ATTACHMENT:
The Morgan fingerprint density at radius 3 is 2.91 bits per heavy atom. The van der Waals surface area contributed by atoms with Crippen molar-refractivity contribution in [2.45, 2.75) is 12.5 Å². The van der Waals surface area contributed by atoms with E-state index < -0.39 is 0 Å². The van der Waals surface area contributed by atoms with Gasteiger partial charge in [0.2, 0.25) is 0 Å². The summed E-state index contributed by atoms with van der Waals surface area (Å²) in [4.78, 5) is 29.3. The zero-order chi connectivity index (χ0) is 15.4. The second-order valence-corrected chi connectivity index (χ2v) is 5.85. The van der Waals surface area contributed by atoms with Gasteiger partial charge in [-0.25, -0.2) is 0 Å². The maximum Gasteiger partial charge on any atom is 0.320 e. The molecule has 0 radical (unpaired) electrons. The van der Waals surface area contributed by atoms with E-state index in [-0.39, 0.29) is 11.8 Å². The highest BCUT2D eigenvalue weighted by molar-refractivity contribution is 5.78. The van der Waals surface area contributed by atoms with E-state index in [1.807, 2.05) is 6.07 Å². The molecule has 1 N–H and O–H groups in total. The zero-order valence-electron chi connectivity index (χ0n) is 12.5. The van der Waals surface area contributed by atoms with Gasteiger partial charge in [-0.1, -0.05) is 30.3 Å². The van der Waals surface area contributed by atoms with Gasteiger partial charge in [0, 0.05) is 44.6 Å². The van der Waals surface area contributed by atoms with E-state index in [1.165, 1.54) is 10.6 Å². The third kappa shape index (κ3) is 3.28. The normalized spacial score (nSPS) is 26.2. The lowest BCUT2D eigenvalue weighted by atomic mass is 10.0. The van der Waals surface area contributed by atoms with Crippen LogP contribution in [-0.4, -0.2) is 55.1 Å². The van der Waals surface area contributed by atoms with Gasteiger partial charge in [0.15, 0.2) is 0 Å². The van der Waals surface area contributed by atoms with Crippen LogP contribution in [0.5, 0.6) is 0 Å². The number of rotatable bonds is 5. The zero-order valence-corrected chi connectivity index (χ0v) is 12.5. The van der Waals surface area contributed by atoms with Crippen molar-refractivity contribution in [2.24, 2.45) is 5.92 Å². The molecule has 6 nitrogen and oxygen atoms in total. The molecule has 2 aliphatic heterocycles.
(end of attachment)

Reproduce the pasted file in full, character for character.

The Morgan fingerprint density at radius 3 is 2.91 bits per heavy atom. The van der Waals surface area contributed by atoms with Crippen molar-refractivity contribution in [2.45, 2.75) is 12.5 Å². The van der Waals surface area contributed by atoms with E-state index < -0.39 is 0 Å². The van der Waals surface area contributed by atoms with Gasteiger partial charge in [0.2, 0.25) is 0 Å². The summed E-state index contributed by atoms with van der Waals surface area (Å²) in [4.78, 5) is 29.3. The zero-order chi connectivity index (χ0) is 15.4. The second-order valence-corrected chi connectivity index (χ2v) is 5.85. The van der Waals surface area contributed by atoms with Gasteiger partial charge in [-0.25, -0.2) is 0 Å². The maximum Gasteiger partial charge on any atom is 0.320 e. The molecule has 0 radical (unpaired) electrons. The van der Waals surface area contributed by atoms with E-state index in [-0.39, 0.29) is 11.8 Å². The highest BCUT2D eigenvalue weighted by molar-refractivity contribution is 5.78. The van der Waals surface area contributed by atoms with E-state index in [1.807, 2.05) is 6.07 Å². The molecule has 1 N–H and O–H groups in total. The zero-order valence-electron chi connectivity index (χ0n) is 12.5. The van der Waals surface area contributed by atoms with Gasteiger partial charge in [-0.1, -0.05) is 30.3 Å². The van der Waals surface area contributed by atoms with Gasteiger partial charge in [0, 0.05) is 44.6 Å². The van der Waals surface area contributed by atoms with E-state index in [1.165, 1.54) is 10.6 Å². The third kappa shape index (κ3) is 3.28. The normalized spacial score (nSPS) is 26.2. The lowest BCUT2D eigenvalue weighted by atomic mass is 10.0. The van der Waals surface area contributed by atoms with Crippen LogP contribution in [-0.4, -0.2) is 55.1 Å². The van der Waals surface area contributed by atoms with Gasteiger partial charge in [0.15, 0.2) is 0 Å². The van der Waals surface area contributed by atoms with Crippen LogP contribution in [0.5, 0.6) is 0 Å². The number of rotatable bonds is 5. The zero-order valence-corrected chi connectivity index (χ0v) is 12.5. The van der Waals surface area contributed by atoms with Crippen molar-refractivity contribution in [2.24, 2.45) is 5.92 Å². The molecule has 6 nitrogen and oxygen atoms in total. The molecule has 2 aliphatic heterocycles.